The local passenger service consists of all-stations RB trains between Koblenz and Trier and Regio Express trains between Koblenz and Saarbrücken. The RBs run hourly. The REs share their hourly path with the IC services, so either an RE or an IC runs every hour but not both.

RE and RB service are worked by a mixture of class 143s and class 425 or 426 EMUs. No doubt there are official diagrams but what turned up appeared to be fairly random during my visit. Most of the REs were worked by locos but the number varied considerably from day to day. The RB service seemed to operate with more locos and fewer EMUs every day until Saturday, by which time the vast majority of trains were loco worked. On Sunday, everything changed and most RB services were worked by EMUs.

The 143s all operated with push-pull sets, usually with the loco coupled to the south end, but several sets had a loco at both ends. In these cases the back engine always had its panto raised and gave every impression of powering. RE services were operated using modern double-deck stock while RB trains were either Silberlingen or older (ex-DR?) double-deckers.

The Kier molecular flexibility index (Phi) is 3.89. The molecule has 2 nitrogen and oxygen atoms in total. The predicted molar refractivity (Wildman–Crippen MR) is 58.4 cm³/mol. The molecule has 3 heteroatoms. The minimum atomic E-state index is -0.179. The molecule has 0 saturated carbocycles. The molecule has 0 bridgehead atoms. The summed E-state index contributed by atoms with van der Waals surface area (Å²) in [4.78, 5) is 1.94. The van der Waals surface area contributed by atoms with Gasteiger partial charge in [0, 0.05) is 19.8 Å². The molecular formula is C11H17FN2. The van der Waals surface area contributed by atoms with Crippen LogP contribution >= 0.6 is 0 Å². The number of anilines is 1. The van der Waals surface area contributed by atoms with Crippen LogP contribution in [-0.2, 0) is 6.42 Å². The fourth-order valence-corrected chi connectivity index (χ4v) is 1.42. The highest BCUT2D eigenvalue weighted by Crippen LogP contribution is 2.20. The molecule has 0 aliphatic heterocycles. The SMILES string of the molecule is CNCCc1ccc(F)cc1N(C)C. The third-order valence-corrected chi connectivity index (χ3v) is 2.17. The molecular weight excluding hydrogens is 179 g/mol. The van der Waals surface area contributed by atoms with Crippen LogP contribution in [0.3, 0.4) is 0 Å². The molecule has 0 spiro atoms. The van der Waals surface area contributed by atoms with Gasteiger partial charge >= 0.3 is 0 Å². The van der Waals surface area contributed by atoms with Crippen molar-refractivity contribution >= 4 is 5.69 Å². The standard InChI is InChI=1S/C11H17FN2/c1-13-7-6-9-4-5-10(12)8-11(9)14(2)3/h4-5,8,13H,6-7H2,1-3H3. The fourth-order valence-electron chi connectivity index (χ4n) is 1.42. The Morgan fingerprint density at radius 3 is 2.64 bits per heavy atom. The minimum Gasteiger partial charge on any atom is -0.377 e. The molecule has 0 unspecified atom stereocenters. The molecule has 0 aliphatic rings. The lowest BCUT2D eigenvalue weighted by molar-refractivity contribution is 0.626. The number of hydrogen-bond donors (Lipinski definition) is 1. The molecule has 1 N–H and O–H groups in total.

Two special trains were seen. The first, going north on the Wednesday evening consisted of nine Silberlingen and an InterCity bistro hauled by a class 110, the only example of the class I saw. The second, also heading north but this time on the Sunday, was hauled by a pair of ex-SBB class Re4/4i on hideous “Partyzug” stock.

Freight Traffic

Freight traffic was heavy with a total of 91 freights seen during 44 hours at the lineside, or an average of just over one train an hour each way. Every day was busy, even the Sunday when 15 freights were seen in 11 hours. Traffic was quite varied with block trains of coal, iron ore, steel and containers most common. There was plenty of general freight as well and a few other block loads including spoil from the site of the new Kaiser Wilhelm Tunnel, currently under construction between Cochem and Ediger-Eller.